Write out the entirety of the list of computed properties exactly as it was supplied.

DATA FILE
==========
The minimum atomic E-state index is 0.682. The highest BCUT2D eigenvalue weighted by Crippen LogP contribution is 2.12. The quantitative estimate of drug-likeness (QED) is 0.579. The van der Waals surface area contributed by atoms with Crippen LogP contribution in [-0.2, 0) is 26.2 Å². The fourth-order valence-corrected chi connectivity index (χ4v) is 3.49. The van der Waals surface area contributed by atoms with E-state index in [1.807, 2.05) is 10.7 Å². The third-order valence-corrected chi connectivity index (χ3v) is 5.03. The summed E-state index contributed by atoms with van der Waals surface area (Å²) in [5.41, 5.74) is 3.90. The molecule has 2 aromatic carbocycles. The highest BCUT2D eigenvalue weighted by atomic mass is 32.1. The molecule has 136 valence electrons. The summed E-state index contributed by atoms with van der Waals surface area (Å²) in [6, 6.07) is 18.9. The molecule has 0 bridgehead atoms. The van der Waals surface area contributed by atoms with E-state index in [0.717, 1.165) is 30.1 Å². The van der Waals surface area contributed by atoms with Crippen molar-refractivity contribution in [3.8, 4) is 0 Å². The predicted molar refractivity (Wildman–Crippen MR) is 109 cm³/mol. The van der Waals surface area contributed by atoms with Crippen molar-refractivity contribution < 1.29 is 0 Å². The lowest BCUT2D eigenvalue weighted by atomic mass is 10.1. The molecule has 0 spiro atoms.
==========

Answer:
The minimum atomic E-state index is 0.682. The highest BCUT2D eigenvalue weighted by Crippen LogP contribution is 2.12. The quantitative estimate of drug-likeness (QED) is 0.579. The van der Waals surface area contributed by atoms with Crippen LogP contribution in [-0.2, 0) is 26.2 Å². The fourth-order valence-corrected chi connectivity index (χ4v) is 3.49. The van der Waals surface area contributed by atoms with E-state index in [1.807, 2.05) is 10.7 Å². The third-order valence-corrected chi connectivity index (χ3v) is 5.03. The summed E-state index contributed by atoms with van der Waals surface area (Å²) in [5.41, 5.74) is 3.90. The molecule has 2 aromatic carbocycles. The highest BCUT2D eigenvalue weighted by atomic mass is 32.1. The molecule has 136 valence electrons. The summed E-state index contributed by atoms with van der Waals surface area (Å²) in [6, 6.07) is 18.9. The molecule has 0 bridgehead atoms. The van der Waals surface area contributed by atoms with E-state index in [0.717, 1.165) is 30.1 Å². The van der Waals surface area contributed by atoms with Crippen molar-refractivity contribution in [3.8, 4) is 0 Å². The predicted molar refractivity (Wildman–Crippen MR) is 109 cm³/mol. The van der Waals surface area contributed by atoms with Crippen molar-refractivity contribution < 1.29 is 0 Å². The lowest BCUT2D eigenvalue weighted by atomic mass is 10.1. The molecule has 0 spiro atoms.